Not long after Krisna Nachampassak graduated from Lake Braddock Secondary School in Burke, he came home and told his mother and father that he had decided to join the Marines.

"My jaw dropped," his father, Thinnat, recalled yesterday. "I was surprised, but I told him that if he wanted to join, I would support him 100 percent."

His father was talking by phone from his son's home in Oceanside, Calif., where family and friends had gathered to comfort Nachampassak's wife, Danile, his teenage stepson, Roman, and son, Jayven, 4. Nachampassak, 27, a Marine sergeant, was killed in a noncombat vehicle accident Saturday in Iraq.

The Department of Defense is investigating the accident, which also killed three other Marines in Al Anbar province. Danile Nachampassak said she was told by military officials that the Humvee her husband was riding in flipped into a water-filled ditch and that her husband and his comrades drowned.

"He was very quiet, very humble," Danile Nachampassak said of her husband, "but with me he liked to joke around. He was very caring and always thinking of other people. He loved soccer so much, and he loved his kids. He always used to say that he wanted a lot of kids so he could have his own soccer team."

Nachampassak's father and mother came to the United States in August 1976 after making their way out of Laos and into a refugee camp. Thinnat Nachampassak said he often told Krisna and his other son, Rajda, about their struggle for freedom, and he believes that made an impression. Rajda Nachampassak joined the Marines in May.

Yesterday, with family and friends gathered around her, Danile Nachampassak was struggling to come to grips with her husband's death -- as well as the fact that he had been sent to Iraq last month, a point in the war when she said she believed U.S. soldiers should be coming home.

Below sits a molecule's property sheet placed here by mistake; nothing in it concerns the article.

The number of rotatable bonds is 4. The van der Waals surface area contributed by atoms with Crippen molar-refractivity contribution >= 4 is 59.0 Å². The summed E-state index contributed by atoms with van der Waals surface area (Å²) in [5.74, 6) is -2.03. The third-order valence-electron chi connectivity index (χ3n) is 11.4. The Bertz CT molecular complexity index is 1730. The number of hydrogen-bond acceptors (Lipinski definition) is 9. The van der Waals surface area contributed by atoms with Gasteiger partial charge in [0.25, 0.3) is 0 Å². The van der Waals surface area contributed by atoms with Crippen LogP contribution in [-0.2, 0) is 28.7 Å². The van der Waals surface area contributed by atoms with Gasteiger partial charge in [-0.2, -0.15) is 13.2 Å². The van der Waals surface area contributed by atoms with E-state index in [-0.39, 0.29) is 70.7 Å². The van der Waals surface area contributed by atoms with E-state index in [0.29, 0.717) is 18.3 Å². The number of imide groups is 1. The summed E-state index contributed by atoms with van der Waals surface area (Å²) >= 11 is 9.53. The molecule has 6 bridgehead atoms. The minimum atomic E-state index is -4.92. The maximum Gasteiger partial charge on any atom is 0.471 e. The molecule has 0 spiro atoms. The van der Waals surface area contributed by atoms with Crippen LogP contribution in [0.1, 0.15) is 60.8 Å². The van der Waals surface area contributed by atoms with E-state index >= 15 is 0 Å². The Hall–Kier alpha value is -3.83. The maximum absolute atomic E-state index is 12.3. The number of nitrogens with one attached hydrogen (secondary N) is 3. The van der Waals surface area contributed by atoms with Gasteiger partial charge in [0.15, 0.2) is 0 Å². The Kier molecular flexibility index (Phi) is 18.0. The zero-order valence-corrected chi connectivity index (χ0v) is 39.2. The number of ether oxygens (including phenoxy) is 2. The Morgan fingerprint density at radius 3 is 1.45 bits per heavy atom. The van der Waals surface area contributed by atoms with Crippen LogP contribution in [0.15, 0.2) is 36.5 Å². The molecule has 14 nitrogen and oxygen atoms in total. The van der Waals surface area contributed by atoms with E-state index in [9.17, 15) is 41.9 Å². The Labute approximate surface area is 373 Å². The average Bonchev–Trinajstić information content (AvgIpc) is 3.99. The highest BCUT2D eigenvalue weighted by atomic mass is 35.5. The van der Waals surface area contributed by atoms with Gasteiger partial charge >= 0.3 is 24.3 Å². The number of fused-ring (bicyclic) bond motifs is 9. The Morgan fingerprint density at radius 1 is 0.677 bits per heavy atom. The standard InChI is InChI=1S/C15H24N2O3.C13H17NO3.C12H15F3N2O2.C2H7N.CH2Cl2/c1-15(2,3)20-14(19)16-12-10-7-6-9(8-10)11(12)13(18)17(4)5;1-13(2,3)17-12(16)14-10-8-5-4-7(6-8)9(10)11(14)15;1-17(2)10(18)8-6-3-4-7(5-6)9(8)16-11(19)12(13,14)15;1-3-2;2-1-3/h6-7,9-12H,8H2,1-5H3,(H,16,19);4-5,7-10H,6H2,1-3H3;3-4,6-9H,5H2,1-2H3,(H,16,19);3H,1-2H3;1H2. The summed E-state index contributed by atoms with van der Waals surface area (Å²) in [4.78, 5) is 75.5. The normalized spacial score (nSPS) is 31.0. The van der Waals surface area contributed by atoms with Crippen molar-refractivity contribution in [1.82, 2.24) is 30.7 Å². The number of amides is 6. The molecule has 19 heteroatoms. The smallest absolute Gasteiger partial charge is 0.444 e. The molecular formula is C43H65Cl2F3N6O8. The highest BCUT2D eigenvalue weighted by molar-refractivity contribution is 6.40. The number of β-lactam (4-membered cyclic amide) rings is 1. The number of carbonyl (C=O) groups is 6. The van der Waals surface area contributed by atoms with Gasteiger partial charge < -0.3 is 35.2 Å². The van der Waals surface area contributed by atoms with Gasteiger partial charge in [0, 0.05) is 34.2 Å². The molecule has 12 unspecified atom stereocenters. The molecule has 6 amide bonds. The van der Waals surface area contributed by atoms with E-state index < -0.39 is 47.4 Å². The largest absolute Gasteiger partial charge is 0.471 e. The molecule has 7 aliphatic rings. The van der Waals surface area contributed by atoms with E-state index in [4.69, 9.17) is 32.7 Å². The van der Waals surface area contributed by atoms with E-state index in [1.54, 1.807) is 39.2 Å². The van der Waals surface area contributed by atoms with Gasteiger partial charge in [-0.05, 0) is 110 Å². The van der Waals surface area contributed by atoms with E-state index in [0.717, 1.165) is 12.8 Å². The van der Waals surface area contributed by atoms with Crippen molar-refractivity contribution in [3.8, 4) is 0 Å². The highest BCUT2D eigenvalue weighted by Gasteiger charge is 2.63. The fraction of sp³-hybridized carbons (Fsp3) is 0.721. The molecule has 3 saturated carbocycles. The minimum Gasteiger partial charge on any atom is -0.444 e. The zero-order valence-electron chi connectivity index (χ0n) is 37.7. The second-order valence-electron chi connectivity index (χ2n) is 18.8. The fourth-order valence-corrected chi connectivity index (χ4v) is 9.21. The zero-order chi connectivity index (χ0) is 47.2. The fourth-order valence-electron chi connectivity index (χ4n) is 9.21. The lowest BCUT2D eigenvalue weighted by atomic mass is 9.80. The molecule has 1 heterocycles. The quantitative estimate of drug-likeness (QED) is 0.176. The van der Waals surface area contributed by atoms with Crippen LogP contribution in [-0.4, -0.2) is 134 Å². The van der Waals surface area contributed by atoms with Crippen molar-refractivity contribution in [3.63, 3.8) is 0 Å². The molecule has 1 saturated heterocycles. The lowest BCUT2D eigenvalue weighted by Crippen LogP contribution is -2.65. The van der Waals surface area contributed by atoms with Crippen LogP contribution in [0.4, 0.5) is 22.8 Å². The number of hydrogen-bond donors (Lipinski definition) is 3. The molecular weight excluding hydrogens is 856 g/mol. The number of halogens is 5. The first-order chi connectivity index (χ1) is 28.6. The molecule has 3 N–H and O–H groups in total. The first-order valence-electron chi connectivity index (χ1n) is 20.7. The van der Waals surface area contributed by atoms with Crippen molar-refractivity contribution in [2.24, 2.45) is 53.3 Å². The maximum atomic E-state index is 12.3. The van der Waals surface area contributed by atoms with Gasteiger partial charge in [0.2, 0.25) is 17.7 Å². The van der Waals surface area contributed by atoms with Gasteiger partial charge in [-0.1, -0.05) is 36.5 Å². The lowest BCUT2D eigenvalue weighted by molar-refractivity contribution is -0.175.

She said the family found out in January that Nachampassak would be leaving his base at Camp Pendleton, Calif., to go to Iraq. "I was mad," she said. "The truth is, I was outraged. But then I thought about it and we talked, and he is my husband and I stood by him. I told him I loved him and I would stand by him because that is what I am supposed to do."

But she said that her husband was also angry with the deployment. "He called me last Tuesday and he said he was scared, that they were being bombed a lot, and that made me even more scared and upset," Danile Nachampassak said.

One of the last things he told her was that he was worried about her and the two boys -- worried who would watch after them if something happened to him. "He was not thinking of himself," she said.

Danile and Krisna met in Hawaii while he was stationed there. She said she noticed him when he walked into a restaurant -- "He was beautiful" -- and then was surprised when he came over and talked to her. He wrote down his name and phone number, and when she looked at it, she laughed.

"Your name is Nacho, like nacho chips?" she asked. He had given her his nickname, and that was enough to put her off. An hour after she left the restaurant, though, Krisna called her. But within a day or so, he was dispatched to Laos as a translator. As soon as he returned, he began calling Danile again. Three months later, she finally consented to go out with him. A year and half after that, they were married.

Danile Nachampassak said she plans to move back to Hawaii, taking her husband's ashes with her so that he "can always be surrounded by the love of his family."

Researcher Bobbye Pratt contributed to this report.

Sgt. Nachampassak was a graduate of Lake Braddock.